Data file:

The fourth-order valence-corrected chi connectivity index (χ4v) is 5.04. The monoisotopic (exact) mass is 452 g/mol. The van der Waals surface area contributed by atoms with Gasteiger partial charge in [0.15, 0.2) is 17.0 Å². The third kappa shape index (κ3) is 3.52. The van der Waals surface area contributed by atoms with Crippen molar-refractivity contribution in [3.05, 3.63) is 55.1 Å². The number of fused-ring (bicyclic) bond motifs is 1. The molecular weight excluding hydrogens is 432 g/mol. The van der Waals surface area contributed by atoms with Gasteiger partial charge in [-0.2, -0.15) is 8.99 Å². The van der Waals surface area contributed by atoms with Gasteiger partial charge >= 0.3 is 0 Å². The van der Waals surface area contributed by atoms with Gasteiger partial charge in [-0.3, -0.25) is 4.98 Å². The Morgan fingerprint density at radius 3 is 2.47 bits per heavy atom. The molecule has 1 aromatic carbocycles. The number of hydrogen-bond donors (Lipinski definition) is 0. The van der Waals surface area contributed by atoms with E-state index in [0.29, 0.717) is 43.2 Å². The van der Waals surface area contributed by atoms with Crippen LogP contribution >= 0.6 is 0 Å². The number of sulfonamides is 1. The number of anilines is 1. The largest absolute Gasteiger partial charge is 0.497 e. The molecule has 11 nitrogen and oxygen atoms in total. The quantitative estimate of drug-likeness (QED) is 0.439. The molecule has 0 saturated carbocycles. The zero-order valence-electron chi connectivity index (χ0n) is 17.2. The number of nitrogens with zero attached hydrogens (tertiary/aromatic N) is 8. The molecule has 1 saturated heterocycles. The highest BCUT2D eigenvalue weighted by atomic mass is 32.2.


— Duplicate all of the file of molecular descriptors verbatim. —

The fourth-order valence-corrected chi connectivity index (χ4v) is 5.04. The monoisotopic (exact) mass is 452 g/mol. The van der Waals surface area contributed by atoms with Gasteiger partial charge in [0.15, 0.2) is 17.0 Å². The third kappa shape index (κ3) is 3.52. The van der Waals surface area contributed by atoms with Crippen molar-refractivity contribution in [3.05, 3.63) is 55.1 Å². The number of fused-ring (bicyclic) bond motifs is 1. The molecular weight excluding hydrogens is 432 g/mol. The van der Waals surface area contributed by atoms with Gasteiger partial charge in [-0.2, -0.15) is 8.99 Å². The van der Waals surface area contributed by atoms with Gasteiger partial charge >= 0.3 is 0 Å². The van der Waals surface area contributed by atoms with Gasteiger partial charge in [-0.3, -0.25) is 4.98 Å². The Morgan fingerprint density at radius 3 is 2.47 bits per heavy atom. The molecule has 1 aromatic carbocycles. The number of hydrogen-bond donors (Lipinski definition) is 0. The van der Waals surface area contributed by atoms with E-state index in [0.29, 0.717) is 43.2 Å². The van der Waals surface area contributed by atoms with Crippen LogP contribution >= 0.6 is 0 Å². The number of sulfonamides is 1. The number of anilines is 1. The largest absolute Gasteiger partial charge is 0.497 e. The molecule has 11 nitrogen and oxygen atoms in total. The quantitative estimate of drug-likeness (QED) is 0.439. The molecule has 0 saturated carbocycles. The zero-order valence-electron chi connectivity index (χ0n) is 17.2. The number of nitrogens with zero attached hydrogens (tertiary/aromatic N) is 8. The molecule has 1 saturated heterocycles. The highest BCUT2D eigenvalue weighted by atomic mass is 32.2.